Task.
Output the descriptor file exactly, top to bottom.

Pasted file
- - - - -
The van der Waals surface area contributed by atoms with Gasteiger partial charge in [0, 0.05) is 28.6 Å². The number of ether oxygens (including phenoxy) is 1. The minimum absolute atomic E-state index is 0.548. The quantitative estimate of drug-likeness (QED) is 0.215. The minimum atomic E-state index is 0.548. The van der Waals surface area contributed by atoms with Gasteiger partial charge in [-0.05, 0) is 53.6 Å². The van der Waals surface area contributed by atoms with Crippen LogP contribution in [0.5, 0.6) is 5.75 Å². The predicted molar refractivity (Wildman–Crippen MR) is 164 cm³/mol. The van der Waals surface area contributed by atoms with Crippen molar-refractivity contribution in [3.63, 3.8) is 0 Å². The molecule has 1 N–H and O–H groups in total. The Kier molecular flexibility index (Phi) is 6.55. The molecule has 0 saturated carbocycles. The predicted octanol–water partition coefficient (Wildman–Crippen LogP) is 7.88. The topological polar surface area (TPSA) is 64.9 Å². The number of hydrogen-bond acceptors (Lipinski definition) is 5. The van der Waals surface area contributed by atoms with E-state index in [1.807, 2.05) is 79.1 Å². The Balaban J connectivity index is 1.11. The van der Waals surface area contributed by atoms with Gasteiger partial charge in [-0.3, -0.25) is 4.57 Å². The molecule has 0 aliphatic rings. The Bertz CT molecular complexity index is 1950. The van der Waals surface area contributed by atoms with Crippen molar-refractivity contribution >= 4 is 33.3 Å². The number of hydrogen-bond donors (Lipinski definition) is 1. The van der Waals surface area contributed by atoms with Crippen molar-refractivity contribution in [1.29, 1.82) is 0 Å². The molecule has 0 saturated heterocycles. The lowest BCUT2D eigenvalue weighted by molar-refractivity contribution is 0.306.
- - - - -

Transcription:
The van der Waals surface area contributed by atoms with Gasteiger partial charge in [0, 0.05) is 28.6 Å². The number of ether oxygens (including phenoxy) is 1. The minimum absolute atomic E-state index is 0.548. The quantitative estimate of drug-likeness (QED) is 0.215. The minimum atomic E-state index is 0.548. The van der Waals surface area contributed by atoms with Gasteiger partial charge in [-0.05, 0) is 53.6 Å². The van der Waals surface area contributed by atoms with Crippen LogP contribution in [0.5, 0.6) is 5.75 Å². The predicted molar refractivity (Wildman–Crippen MR) is 164 cm³/mol. The van der Waals surface area contributed by atoms with Crippen molar-refractivity contribution in [3.63, 3.8) is 0 Å². The molecule has 1 N–H and O–H groups in total. The Kier molecular flexibility index (Phi) is 6.55. The molecule has 0 saturated carbocycles. The predicted octanol–water partition coefficient (Wildman–Crippen LogP) is 7.88. The topological polar surface area (TPSA) is 64.9 Å². The number of hydrogen-bond acceptors (Lipinski definition) is 5. The van der Waals surface area contributed by atoms with E-state index in [1.807, 2.05) is 79.1 Å². The Balaban J connectivity index is 1.11. The van der Waals surface area contributed by atoms with Gasteiger partial charge in [-0.3, -0.25) is 4.57 Å². The molecule has 0 aliphatic rings. The Bertz CT molecular complexity index is 1950. The van der Waals surface area contributed by atoms with Crippen molar-refractivity contribution >= 4 is 33.3 Å². The number of hydrogen-bond donors (Lipinski definition) is 1. The van der Waals surface area contributed by atoms with Crippen molar-refractivity contribution in [1.29, 1.82) is 0 Å². The molecule has 0 saturated heterocycles. The lowest BCUT2D eigenvalue weighted by molar-refractivity contribution is 0.306.